mood is 'this'. That is, 'this' can be variable depending
on the mental mood that arises at that time - it could
be the intellect, mind or the body.
The reflected consciousness, together with the identification
of the mental mood as 'I am this', constitutes chidAbhAsa,
ahaMkAra or Ego – the one who takes the role of
the subject in relation to an object. Thus, the ego
always manifests in relationships. Otherwise, it is
pure reflecting consciousness in the mind, as the knower ‘I
am’. This is called 'aham vRRitti', a mental modification
of 'I am'. It is a vRRitti (mental mood) but, when it
rises in the mind, it is illumined directly and immediately
by sAkshI as the knowledge of the object vRRitti takes
place. Here the whole mind is considered as a mental
state, in contrast to object-generated mental states.
Illumination of the whole mind by sAkshI is like general
light falling in the room everywhere or stage lights
illuminating the whole stage. As long as the mind is
functioning, mind as mental mood is continuously present
and is illumined by witnessing consciousness.
The reflected consciousness (same as knowledge) of
the mind as a mental state takes the form of 'I am',
as existence-consciousness, since that is the substantive
for everything in the universe. The subject 'I am' cannot
just remain without having a tangible object that it
can identify with; i.e. mind cannot remain without thinking.
Other mental states that arise in the mind are like
actors coming onto and leaving the stage, who also get
illumined by the stage lights as well as the reflected
light from the stage. When other vRRitti-s become associated
with the intellect, or with subjective emotions or with
the physical body along with physiological functions
etc, the general reflecting consciousness in the mind
as 'I am' now identifies with 'this', this being related
to vRRitti-s that are locussed on objects related to
intellect, emotions, memory, and to the gross physical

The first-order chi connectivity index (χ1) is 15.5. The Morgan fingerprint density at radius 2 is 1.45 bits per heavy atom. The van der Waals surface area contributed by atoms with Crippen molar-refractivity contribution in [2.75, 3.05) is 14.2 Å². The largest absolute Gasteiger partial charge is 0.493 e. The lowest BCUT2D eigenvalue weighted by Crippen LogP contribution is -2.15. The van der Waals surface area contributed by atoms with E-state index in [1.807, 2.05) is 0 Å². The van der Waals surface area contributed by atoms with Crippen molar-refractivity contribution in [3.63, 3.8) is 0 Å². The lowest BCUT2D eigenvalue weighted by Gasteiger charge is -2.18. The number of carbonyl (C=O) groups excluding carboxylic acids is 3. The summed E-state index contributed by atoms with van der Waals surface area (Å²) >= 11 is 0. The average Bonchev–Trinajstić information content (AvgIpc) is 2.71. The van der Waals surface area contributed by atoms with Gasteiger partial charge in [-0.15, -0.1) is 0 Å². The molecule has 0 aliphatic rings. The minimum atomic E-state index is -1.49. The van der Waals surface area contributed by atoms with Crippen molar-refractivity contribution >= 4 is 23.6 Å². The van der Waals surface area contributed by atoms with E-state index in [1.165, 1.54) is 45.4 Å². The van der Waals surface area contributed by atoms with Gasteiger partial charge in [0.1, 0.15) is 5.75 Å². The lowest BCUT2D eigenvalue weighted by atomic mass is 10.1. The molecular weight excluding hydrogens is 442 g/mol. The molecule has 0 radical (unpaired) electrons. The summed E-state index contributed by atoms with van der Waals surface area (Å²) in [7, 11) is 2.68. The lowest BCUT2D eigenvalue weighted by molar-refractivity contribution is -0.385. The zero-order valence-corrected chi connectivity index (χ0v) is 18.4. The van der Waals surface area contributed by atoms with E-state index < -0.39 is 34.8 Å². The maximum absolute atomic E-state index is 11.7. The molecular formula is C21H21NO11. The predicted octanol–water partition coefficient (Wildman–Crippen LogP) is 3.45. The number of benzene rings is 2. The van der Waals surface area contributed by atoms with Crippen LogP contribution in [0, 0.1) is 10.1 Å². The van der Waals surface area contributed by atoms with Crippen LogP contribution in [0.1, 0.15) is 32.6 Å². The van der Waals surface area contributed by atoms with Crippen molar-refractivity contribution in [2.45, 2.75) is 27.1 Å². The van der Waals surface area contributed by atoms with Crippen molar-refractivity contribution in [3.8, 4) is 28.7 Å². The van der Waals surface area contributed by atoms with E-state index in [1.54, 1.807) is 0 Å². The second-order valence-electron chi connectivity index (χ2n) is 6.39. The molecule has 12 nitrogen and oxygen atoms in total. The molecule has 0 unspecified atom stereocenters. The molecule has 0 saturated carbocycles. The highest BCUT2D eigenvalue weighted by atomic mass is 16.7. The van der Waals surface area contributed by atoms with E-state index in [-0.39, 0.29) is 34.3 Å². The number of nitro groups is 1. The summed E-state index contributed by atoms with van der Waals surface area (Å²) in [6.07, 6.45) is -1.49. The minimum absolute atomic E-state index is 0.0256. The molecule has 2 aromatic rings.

body. These translate as 'I am this', 'I am this', 'I
am this', etc where 'this' keeps changing, or 'this
is mine', etc, since perceptuality criteria involve
unity of the existence-consciousness of the subject
with that of the object.
This constitutes the formation of ego, where 'I am'
is the general reflecting consciousness in the mind
(which can also be considered as a vRRitti itself as
an object) now identifying with particular vRRitti-s
associated with the BMI (body, mind and intellect).
In the language of VP, the reflected consciousness of
the vRRitti is the knowledge of myself as 'I am this'.
That 'this' can be related to the intellect, the emotional
mind or physical body; to all that is contained in the
pages and pages of one's autobiography or bio-data.
Thus, when mind and its attributes are directly illumined
by sAkshI chaitanyam, the chidAbhAsa or reflected limiting
consciousness that is formed is called ahaMkAra, jIva
or the ego. The reflected light of illumination can
illumine subsequent objects just as the reflected light
from the moon can itself illumine objects. Because of
its capacity to illumine further, ahaMkAra or Ego also
assumes that it is the knower or subject, although it
is actually only 'borrowing’ the
light of consciousness from the sAkshI.